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Soapbox: About the Industry

The Path to Atrocities

by Sandy Antunes
Mar 06,2003

 

The Path to Atrocities

In general, I'm a nice person. And I prefer to game nice characters. In fact, I'd wager that, when playing a Deana-Troi-like telepathic city psychotherapist in a fantasy game, one of the least likely outcomes is for me to suggest we spike the surrendering prisoner to the log wall "just for fun".

But there we were, and so it was. I believe my exact justification was "because he ticked me off". But in retrospect, the prisoner had done nothing to me. It was the GM and the GM's world that I was acting out against.

So let's look at why fairly ordinary folks go all Lord-of-the-Flies in gaming sessions. The primary reason is a failure to engage. Put simply, the GM has not succeeded in engaging the players into the world, the concept, the plot. Bored, the players start to break the toys.

Obviously, players go into games expecting something. If the game is not providing what they desire, and the GM doesn't care, we have a problem. But even if the players wanted hack&slash, well, it can be a tiresome activity if not given some depth.

I mean, troops that don't surrender when they take 50% losses in the first minute? Bandits charging the guy who just killed two of them in 1 attack without receiving a scratch in return? That's not hack&slash, it's dueling with idiots. No wonder PCs end up with a Genghis Khan-like attitude: "if you'd surrendered earlier, I'd have been nice, but now I'm going to pull your fingernails out."

The martial-arts-movie-like post-facto justification of "we had our superior fighter with us" in no way changes the fact that each other NPC had a life expectancy of perhaps 1 minute. I'm sick of enemies that act like 4-year olds. Smart games (like Feng Shui) make Mook rules so you don't waste time with this aspect. Hack&slashing through each and every moron, on the other hand, does nothing but build up contempt.

Even if you want hack&slash, it gets to be fairly numbing and (*gasp*) confrontational. It really sets up the GM versus Player attitude when the only option is 'kill'. It's no longer "I must fight these challenges". It's "this world is stupid, let's make it go away."

And what are those NPCs supposed to be thinking? If I, say, robbed a bank and found out the city had sent a team of bounty hunters to find me, I'm not going to say "Oh, there's only 3 of them, they must be wussies." Especially if they just killed half my friends in 20 seconds.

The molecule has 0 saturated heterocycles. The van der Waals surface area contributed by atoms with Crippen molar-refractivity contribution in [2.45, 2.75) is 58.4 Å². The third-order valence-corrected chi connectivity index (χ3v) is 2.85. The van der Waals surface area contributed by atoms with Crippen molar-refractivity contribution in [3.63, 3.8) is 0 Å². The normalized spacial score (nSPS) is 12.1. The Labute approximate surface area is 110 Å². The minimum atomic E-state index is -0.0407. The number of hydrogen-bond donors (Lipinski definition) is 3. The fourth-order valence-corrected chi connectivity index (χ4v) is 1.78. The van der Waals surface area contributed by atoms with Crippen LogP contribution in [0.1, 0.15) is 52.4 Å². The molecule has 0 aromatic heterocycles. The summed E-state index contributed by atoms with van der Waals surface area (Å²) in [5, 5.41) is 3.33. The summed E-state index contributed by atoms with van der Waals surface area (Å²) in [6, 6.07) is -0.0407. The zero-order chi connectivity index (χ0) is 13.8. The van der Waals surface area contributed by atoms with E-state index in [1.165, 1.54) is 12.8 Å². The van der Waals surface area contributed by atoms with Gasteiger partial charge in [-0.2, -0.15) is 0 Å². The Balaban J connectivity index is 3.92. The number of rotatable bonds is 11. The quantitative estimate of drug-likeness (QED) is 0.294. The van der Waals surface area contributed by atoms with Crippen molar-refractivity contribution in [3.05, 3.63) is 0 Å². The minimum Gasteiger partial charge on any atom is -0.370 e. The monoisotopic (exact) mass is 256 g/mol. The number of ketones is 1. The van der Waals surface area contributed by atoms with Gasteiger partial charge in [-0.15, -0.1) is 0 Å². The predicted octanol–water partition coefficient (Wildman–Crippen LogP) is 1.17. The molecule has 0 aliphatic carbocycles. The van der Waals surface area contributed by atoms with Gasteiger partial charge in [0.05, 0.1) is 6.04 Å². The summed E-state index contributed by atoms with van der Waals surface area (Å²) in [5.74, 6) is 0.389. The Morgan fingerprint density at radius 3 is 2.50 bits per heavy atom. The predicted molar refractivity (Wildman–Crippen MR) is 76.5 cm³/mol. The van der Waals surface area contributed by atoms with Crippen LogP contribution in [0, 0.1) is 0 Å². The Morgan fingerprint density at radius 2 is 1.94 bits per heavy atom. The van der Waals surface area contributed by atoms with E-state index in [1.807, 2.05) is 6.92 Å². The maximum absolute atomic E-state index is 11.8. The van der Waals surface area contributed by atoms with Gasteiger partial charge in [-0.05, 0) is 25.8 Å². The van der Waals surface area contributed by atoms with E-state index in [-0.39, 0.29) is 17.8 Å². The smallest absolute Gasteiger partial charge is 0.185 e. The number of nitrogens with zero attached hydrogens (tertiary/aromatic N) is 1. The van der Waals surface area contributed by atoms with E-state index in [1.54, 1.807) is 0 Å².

But it seems all NPCs have this weird perception that:
* as long as one of them is badass, they're all nigh-immortal, and
* PCs must suck.

After you face something you thinks you suck and who has a false image about their own personal chances of survival, who can blame you for getting a bit contempt-y about things? They've already dehumanized themselves, so anything you do doesn't really count, right?

Okay, maybe the thought that hack&slash (goal: "kill people and steal their stuff") doesn't build empathy isn't a revolutionary thought.

But it's pretty apparent that, when NPCs are reduced to the state of miniatures on a combat grid, there's no in-game incentive for players to bother with concepts like "diplomacy", "mercy", or even "roleplaying". For those to be options, they have to have a chance of being effective.

And when the range of possible options are closed down for players, the players get bored. And when they get bored... they break things. They behave badly.

So ironically, the lack of fleshed-out, plausible villains leads to PCs performing atrocities. Cunning evil bastards bring out the best in PCs. Things like the 'controversial' much-criticized 'evil' "Book of Vile Darkness" actually builds humanity-- for the PCs. It gives them a context, it gives them foes worth engaging. Stupidity just breeds slaughter.

So to GMs, I warn "more evil! Fight smarter, not longer!" Because if your NPCs won't commit atrocities... I will.

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What do you think?

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All Soapboxes

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  • May 2, 1997 "Communications Breakdown" (company and player schisms)
  • April 2, 1997 "The Quick and the Dead" (dying companies versus new ideas)
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  • November 1, 1996 "Best of Times, Worst of Times" (on rumors, survival, and larps)
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  • Our reason for existence

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